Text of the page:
1. In the blog ‘Discovering New Media,’ the post “A Short Definition” discusses the creator’s honest notion of believing all forms of media to be new before joining the course. She discusses how Chalkley awakened her to the concept of new media as being constructed entirely by society; that is, owned by the people, and created by and for the people. As Chalkley relates in chapter three, media tends to have a positive effect in a democratic society, as it supports the concepts of freedom of speech and freedom of the press. Additionally, he states that the role of media is to share information with the masses in order to aid government by acting as a check on the powerful. Considering this, the blog’s creator is correct in that media is primarily for the people.

    2. The blog defines new media as ever-evolving, specifically that it involves a relatively fast transfer of information as opposed to forms of old media. In the post “A Short Definition,” the creator gives helpful, everyday examples such as the radio and Facebook to illustrate how old media has not died but has simply transformed into new media; furthermore, she relates how some forms of old media, such as the VCR, have been left behind save for preserving the media they hold by transferring it onto new forms of technology. The idea of preserving information so that it lives on in a more lasting format implies how the evolution of media closely aligns with humankind’s need for progress, or more efficient means of communication and sharing. The self-explanatory and fun images of the illustrated procedure, as well as the informative and easy to follow screencast, illustrate how new media is not only engaging but also helpful and easily usable and modifiable in our daily lives.

    The one feature of the blog that I feel nails the concept of new media most effectively is her use of hypertext and hyperlinks within her posts. In the post “An Introduction,” she links to sites that offer interesting, alternative introductions to the concept of new media. In the post “7 Ultimate Study-Time Playlists for College Students,” she provides background information on each playlist, then provides enticing links to these mixes. Also, in her screencast “How to Make Layers in GIMP,” she helpfully links to the website of the program. By providing hyperlinks, the creator demonstrates the efficiency and user-friendliness of new media that is usually lacking in old media.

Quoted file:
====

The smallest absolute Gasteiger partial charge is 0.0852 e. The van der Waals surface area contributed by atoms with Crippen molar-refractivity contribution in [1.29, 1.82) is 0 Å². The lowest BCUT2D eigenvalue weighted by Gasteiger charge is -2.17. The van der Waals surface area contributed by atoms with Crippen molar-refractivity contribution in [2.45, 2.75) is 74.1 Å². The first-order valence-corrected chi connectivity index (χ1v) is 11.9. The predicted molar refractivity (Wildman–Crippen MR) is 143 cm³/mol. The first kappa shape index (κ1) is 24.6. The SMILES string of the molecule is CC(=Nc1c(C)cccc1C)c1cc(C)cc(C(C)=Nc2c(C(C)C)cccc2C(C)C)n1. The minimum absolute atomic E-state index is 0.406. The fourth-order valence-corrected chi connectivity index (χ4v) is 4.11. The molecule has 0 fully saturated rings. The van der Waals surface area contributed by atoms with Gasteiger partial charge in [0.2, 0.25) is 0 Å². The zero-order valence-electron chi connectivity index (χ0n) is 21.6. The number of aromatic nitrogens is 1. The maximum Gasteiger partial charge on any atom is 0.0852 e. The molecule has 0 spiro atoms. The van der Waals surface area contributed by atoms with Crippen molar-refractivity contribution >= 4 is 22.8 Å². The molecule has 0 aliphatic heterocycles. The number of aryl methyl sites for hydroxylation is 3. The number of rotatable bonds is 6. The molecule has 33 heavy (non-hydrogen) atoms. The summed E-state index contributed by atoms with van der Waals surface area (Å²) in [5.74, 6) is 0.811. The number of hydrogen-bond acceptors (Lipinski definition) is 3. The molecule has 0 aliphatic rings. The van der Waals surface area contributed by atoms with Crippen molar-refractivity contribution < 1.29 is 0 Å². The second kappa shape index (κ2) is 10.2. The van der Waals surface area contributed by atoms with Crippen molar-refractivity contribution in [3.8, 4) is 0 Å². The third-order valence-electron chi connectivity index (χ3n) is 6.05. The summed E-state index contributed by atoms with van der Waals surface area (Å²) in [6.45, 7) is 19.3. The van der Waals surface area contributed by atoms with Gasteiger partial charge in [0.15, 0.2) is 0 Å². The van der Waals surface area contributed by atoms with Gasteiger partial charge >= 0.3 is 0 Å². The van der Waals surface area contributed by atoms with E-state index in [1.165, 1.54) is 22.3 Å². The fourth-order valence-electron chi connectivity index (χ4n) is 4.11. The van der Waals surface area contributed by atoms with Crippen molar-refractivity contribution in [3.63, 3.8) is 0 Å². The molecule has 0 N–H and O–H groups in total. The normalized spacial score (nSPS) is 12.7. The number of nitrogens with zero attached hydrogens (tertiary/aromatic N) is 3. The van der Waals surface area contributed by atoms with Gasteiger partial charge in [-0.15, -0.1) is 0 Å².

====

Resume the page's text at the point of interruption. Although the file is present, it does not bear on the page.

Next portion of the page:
3. One example of how the blog illustrates the creative uses of new media is through the creator’s use of multimedia: linking to a video introducing new media in “A Short Definition;” introducing her screencast in a separate video in “How to Make Layers in GIMP;” and including creative and self-explanatory images in “How to Cosplay,” while also utilizing captions. The creator exploits the convenient and creative possibilities of new media by embracing the saying ‘a picture is worth a thousand words.’ To explain how she interacts creatively with the world around her, she uses videos and images rather than laboriously explaining with mere text. Overall, she did an excellent job of offering a beginner’s view of new media while still being creative, informative, fun and engaging.

    Liked by 1 person